Friday, November 21, 2014

Disaster for Small Town Shoppers

 Photo: All ALCO Stores Going Out Of Business: Liquidation Sales Start Today!  

In a stunning surprise move, Alco announced today that they are closing their stores.  In our community, the announcement came by way of placard men standing on street corners.  I think it safe to say that virtually no one expected this.

Big deal, you who live in urban areas might be thinking, you who have such a plethora of shopping venues that it is hard for you to pick the one you will start with.  Not that way here.  "You have moved me to a place that doesn't even have a Walmart," BBBH wails betimes.  However she has adapted to small-town living and she typically visits Alco several times per month.  I mean, even I visit Alco, should I need a ream of copy paper or a can of coffee.

And now what is left?  Drugstores and a Dollar General; and by the way, Dollar General and its ilk have been credited largely with the financial woes of Alco.  Things change; and as I have been fond of pointing out for the past half-century, not all change is progress.

What about a half-century ago in this town?  Shopping opportunities virtually unlimited, and most merchants clustered around the courthouse square.  J.C. Penney, Danner's Five and Dime, Gambles, three jewelry stores, two shoe stores, a haberdashery, two women's boutiques, a great office supply store, a furniture store, hardware and drug stores, and a bunch a more, as we are fond of saying, all within steps of each other.  All gone.  Wait.  Not quite.  We still have a jewelry store and two hardware stores downtown, and just around the corner is, you guessed it, a Dollar General.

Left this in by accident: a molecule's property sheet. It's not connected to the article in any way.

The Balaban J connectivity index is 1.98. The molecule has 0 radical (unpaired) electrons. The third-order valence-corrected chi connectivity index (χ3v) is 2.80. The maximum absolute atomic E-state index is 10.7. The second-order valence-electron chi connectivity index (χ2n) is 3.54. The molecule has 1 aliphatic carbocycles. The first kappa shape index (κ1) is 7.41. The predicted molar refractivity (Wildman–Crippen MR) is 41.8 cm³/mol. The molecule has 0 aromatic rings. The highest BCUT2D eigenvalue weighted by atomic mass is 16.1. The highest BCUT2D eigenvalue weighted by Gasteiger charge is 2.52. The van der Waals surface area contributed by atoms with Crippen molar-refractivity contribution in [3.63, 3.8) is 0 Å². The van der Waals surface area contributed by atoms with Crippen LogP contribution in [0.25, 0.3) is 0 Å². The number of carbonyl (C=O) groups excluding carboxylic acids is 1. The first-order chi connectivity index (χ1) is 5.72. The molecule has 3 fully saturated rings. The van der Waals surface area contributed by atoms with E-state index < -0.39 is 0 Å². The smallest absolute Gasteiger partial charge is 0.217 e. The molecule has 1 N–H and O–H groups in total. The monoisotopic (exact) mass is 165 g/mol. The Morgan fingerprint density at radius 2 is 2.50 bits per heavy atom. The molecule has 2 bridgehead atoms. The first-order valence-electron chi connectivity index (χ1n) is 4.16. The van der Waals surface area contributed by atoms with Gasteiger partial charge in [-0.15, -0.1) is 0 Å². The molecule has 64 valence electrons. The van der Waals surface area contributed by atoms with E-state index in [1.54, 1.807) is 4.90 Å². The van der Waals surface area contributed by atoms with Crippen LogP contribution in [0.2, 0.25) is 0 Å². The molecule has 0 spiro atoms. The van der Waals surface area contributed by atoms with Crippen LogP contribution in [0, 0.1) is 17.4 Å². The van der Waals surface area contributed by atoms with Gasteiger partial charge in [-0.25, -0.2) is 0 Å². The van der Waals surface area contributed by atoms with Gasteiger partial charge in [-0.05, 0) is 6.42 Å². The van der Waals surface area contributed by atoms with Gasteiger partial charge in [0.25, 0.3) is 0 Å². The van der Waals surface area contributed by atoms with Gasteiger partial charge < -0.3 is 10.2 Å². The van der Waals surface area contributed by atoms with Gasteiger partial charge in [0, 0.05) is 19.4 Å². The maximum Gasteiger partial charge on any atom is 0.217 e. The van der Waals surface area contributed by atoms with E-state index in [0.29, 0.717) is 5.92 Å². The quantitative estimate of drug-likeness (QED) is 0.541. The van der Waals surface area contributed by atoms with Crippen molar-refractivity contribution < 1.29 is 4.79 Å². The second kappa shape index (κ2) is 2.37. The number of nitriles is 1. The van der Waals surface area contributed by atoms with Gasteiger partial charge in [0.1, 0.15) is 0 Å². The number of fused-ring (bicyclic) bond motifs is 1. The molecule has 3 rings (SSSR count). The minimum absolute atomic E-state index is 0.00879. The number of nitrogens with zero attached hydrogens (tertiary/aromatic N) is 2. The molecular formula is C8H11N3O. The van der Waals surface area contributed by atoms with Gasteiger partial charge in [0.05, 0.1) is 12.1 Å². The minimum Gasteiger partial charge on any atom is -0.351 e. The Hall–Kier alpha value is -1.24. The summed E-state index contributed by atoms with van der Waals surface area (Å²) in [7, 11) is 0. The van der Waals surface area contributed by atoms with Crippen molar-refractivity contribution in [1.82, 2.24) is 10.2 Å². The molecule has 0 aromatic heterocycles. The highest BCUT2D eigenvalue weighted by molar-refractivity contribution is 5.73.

Yes, you might ask of me, but would you go back to that time in exchange for the conveniences of today?  In a heartbeat!  And I would be better off in ways too numerous to list.  Well, for the most obvious thing, I'd be thirty years old again, wouldn't I?

Alco was founded by Alva Duckwall in Abilene, Kansas in 1901.  Today they are closing all 198 of their stores  spread across 23 states.


Jim Grey said...

A fellow I know up in Knox posted about Alco's closing today on Facebook, with a link to an article about it on some news site. What seems clear is that Alco failed to respond well to the competitive threat the Dollar Generals and Family Dollars represented. It really seems like this is on Alco.

vanilla said...

Jim, I agree that the failure belongs to management, which I am unqualified to address. What I do know is that the loss falls on the people who depended on them for many goods. And yes, we still have DG, which incidentally drove FD out of town as well. Do not take my comments as criticism of DG-- I shop there frequently, but the selection is not the same.

Vee said...

Alco is located in a lot of under-served areas out here in Kansas. These closings will make life more difficult for senior citizens and minimum wage people who live in small towns that have just an Alco, a grocery store, a filing station, and a farm equipment store. Many people will probably do without rather than drive 25-30 miles to get things. Maybe Walmart will step in and fill the gap in some areas, but many of the areas don't meet the minimum population requirements for them.